The Champion

April 2016 , Page 22 

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Using Science to Challenge Gruesome Evidence

By Jules Epstein and Suzanne Mannes

Defense lawyers consistently seek to exclude gruesome evidence, recognizing that in most cases it has little probative value but has the potential to overwhelm and inflame. Yet such legal challenges all too often fail, as judges find precedent supporting their discretionary judgments or simply eyeball the evidence and conclude it to be noninflammatory. It is time for science to be deployed to inform Rule 403 determinations of “unfair prejudice.”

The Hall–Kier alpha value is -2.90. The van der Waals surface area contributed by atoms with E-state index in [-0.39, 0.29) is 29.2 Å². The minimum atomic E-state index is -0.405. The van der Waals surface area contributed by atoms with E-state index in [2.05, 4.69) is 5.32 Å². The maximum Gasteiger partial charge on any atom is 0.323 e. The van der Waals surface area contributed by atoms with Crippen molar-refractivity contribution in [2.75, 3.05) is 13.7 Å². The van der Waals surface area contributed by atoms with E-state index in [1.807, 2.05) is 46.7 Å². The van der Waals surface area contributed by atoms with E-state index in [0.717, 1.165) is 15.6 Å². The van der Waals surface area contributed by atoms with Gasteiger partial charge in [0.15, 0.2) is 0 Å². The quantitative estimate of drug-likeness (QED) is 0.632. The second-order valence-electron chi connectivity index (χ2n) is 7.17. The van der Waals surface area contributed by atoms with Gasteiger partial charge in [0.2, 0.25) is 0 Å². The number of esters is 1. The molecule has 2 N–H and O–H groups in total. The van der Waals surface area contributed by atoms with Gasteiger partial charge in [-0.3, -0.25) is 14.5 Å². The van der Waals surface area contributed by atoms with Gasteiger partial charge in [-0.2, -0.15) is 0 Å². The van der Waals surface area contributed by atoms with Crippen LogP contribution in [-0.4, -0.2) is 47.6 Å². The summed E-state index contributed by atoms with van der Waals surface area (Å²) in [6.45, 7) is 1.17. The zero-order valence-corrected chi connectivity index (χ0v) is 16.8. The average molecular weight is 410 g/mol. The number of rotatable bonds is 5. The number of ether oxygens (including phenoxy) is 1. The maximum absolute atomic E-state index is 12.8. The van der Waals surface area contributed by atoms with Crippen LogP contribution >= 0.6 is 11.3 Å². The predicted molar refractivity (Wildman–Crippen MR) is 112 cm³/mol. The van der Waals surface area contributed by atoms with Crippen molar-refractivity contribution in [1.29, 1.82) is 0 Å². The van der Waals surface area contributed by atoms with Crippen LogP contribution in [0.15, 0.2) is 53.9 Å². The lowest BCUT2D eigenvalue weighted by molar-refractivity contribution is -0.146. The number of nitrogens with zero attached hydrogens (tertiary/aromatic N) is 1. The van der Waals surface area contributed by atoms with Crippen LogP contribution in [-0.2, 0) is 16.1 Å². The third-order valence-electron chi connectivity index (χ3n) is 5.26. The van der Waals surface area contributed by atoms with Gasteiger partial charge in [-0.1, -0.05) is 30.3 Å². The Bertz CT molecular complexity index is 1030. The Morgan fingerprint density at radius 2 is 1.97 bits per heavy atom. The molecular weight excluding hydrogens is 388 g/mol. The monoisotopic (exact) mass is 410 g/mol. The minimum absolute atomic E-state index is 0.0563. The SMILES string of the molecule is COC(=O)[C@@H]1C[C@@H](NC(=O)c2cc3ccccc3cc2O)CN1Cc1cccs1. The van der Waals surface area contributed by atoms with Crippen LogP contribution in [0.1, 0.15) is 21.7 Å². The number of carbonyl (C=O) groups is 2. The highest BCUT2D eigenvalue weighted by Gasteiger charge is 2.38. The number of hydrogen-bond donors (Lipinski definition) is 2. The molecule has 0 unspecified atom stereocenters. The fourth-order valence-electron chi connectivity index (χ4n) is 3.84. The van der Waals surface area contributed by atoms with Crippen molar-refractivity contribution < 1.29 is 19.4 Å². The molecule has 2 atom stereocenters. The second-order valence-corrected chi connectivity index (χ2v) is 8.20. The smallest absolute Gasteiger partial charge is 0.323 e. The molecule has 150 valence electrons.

When confronted with “gruesome” evidence, often autopsy photos or images of severe injuries, judges must assess whether there is a risk of unfair prejudice or misleading the jury and then, if the risk is present, judges “may” exclude the proof.1 Yet there is no court-dictated workable metric for assessing when either risk is present beyond boilerplate terminology, such as whether the “[e]vidence . . . makes a conviction more likely because it provokes an emotional response in the jury or otherwise tends to affect adversely the j

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